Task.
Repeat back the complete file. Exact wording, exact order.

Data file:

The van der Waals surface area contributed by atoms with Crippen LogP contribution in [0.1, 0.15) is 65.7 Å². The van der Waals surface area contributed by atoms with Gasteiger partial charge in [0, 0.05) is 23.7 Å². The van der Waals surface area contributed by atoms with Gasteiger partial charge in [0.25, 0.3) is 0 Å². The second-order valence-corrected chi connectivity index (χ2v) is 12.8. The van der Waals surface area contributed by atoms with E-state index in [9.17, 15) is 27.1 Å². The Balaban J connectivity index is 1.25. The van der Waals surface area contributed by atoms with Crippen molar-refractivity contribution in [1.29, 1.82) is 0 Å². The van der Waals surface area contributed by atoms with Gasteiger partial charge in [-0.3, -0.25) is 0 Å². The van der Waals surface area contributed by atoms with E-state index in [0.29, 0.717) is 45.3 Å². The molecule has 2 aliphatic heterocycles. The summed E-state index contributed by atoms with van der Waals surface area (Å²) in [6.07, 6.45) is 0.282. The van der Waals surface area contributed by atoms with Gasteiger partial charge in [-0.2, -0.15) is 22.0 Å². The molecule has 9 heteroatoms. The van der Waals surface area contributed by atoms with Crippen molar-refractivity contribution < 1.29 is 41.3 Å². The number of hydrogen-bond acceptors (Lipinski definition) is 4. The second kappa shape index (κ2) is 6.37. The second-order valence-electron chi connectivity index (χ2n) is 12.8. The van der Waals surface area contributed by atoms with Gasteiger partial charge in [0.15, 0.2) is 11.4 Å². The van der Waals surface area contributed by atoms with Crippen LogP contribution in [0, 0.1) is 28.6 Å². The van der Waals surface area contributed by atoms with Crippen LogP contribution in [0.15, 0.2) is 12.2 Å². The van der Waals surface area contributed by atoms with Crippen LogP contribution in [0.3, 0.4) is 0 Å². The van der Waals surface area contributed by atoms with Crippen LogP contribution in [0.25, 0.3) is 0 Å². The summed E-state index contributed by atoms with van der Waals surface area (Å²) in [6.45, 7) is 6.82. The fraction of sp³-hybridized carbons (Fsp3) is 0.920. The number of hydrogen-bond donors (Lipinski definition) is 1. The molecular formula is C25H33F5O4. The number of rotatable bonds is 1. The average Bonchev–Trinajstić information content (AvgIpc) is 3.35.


The van der Waals surface area contributed by atoms with Crippen LogP contribution in [0.1, 0.15) is 65.7 Å². The van der Waals surface area contributed by atoms with Gasteiger partial charge in [0, 0.05) is 23.7 Å². The van der Waals surface area contributed by atoms with Gasteiger partial charge in [0.25, 0.3) is 0 Å². The second-order valence-corrected chi connectivity index (χ2v) is 12.8. The van der Waals surface area contributed by atoms with E-state index in [9.17, 15) is 27.1 Å². The Balaban J connectivity index is 1.25. The van der Waals surface area contributed by atoms with Crippen molar-refractivity contribution in [1.29, 1.82) is 0 Å². The van der Waals surface area contributed by atoms with Gasteiger partial charge in [-0.3, -0.25) is 0 Å². The van der Waals surface area contributed by atoms with E-state index in [0.29, 0.717) is 45.3 Å². The molecule has 2 aliphatic heterocycles. The summed E-state index contributed by atoms with van der Waals surface area (Å²) in [6.07, 6.45) is 0.282. The van der Waals surface area contributed by atoms with Gasteiger partial charge in [-0.2, -0.15) is 22.0 Å². The molecule has 9 heteroatoms. The van der Waals surface area contributed by atoms with Crippen molar-refractivity contribution < 1.29 is 41.3 Å². The number of hydrogen-bond acceptors (Lipinski definition) is 4. The second kappa shape index (κ2) is 6.37. The second-order valence-electron chi connectivity index (χ2n) is 12.8. The van der Waals surface area contributed by atoms with Gasteiger partial charge in [0.15, 0.2) is 11.4 Å². The van der Waals surface area contributed by atoms with Crippen LogP contribution in [0, 0.1) is 28.6 Å². The van der Waals surface area contributed by atoms with Crippen LogP contribution in [0.15, 0.2) is 12.2 Å². The van der Waals surface area contributed by atoms with Crippen LogP contribution in [0.3, 0.4) is 0 Å². The van der Waals surface area contributed by atoms with Crippen LogP contribution in [0.25, 0.3) is 0 Å². The summed E-state index contributed by atoms with van der Waals surface area (Å²) in [6.45, 7) is 6.82. The fraction of sp³-hybridized carbons (Fsp3) is 0.920. The number of hydrogen-bond donors (Lipinski definition) is 1. The molecular formula is C25H33F5O4. The number of rotatable bonds is 1. The average Bonchev–Trinajstić information content (AvgIpc) is 3.35.